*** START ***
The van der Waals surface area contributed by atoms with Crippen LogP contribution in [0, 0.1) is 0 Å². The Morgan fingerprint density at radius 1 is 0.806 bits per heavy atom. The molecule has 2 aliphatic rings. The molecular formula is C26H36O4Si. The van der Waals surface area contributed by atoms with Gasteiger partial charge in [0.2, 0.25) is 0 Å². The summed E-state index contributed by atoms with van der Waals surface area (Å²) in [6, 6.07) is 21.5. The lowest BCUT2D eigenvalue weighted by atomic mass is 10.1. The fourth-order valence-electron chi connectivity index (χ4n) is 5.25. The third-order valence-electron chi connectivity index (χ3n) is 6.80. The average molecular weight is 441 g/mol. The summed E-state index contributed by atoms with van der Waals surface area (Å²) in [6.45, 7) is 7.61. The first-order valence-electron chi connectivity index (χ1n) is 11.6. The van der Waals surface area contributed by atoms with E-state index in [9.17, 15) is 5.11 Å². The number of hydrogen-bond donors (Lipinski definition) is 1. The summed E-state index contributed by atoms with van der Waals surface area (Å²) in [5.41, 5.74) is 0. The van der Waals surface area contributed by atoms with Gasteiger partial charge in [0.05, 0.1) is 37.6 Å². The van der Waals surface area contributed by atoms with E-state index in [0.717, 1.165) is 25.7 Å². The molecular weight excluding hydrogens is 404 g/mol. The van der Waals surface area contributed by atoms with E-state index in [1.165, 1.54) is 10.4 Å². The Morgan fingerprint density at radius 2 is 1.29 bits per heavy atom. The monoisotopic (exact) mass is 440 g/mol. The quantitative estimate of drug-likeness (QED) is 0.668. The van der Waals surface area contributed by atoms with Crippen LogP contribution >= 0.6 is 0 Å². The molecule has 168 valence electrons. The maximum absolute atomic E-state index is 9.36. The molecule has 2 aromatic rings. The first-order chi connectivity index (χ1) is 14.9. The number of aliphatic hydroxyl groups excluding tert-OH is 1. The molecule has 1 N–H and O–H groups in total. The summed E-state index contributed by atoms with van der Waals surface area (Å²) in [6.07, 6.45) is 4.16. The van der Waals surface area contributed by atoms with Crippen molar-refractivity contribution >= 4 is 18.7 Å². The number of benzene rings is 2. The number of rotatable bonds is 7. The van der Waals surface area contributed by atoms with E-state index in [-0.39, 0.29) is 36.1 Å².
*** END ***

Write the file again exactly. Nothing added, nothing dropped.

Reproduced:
The van der Waals surface area contributed by atoms with Crippen LogP contribution in [0, 0.1) is 0 Å². The Morgan fingerprint density at radius 1 is 0.806 bits per heavy atom. The molecule has 2 aliphatic rings. The molecular formula is C26H36O4Si. The van der Waals surface area contributed by atoms with Gasteiger partial charge in [0.2, 0.25) is 0 Å². The summed E-state index contributed by atoms with van der Waals surface area (Å²) in [6, 6.07) is 21.5. The lowest BCUT2D eigenvalue weighted by atomic mass is 10.1. The fourth-order valence-electron chi connectivity index (χ4n) is 5.25. The third-order valence-electron chi connectivity index (χ3n) is 6.80. The average molecular weight is 441 g/mol. The summed E-state index contributed by atoms with van der Waals surface area (Å²) in [6.45, 7) is 7.61. The first-order valence-electron chi connectivity index (χ1n) is 11.6. The van der Waals surface area contributed by atoms with E-state index in [9.17, 15) is 5.11 Å². The number of hydrogen-bond donors (Lipinski definition) is 1. The summed E-state index contributed by atoms with van der Waals surface area (Å²) in [5.41, 5.74) is 0. The van der Waals surface area contributed by atoms with Gasteiger partial charge in [0.05, 0.1) is 37.6 Å². The van der Waals surface area contributed by atoms with E-state index in [0.717, 1.165) is 25.7 Å². The molecular weight excluding hydrogens is 404 g/mol. The van der Waals surface area contributed by atoms with E-state index in [1.165, 1.54) is 10.4 Å². The Morgan fingerprint density at radius 2 is 1.29 bits per heavy atom. The monoisotopic (exact) mass is 440 g/mol. The quantitative estimate of drug-likeness (QED) is 0.668. The van der Waals surface area contributed by atoms with Crippen LogP contribution >= 0.6 is 0 Å². The molecule has 168 valence electrons. The maximum absolute atomic E-state index is 9.36. The molecule has 2 aromatic rings. The first-order chi connectivity index (χ1) is 14.9. The number of aliphatic hydroxyl groups excluding tert-OH is 1. The molecule has 1 N–H and O–H groups in total. The summed E-state index contributed by atoms with van der Waals surface area (Å²) in [6.07, 6.45) is 4.16. The van der Waals surface area contributed by atoms with Crippen molar-refractivity contribution >= 4 is 18.7 Å². The number of benzene rings is 2. The number of rotatable bonds is 7. The van der Waals surface area contributed by atoms with E-state index in [-0.39, 0.29) is 36.1 Å².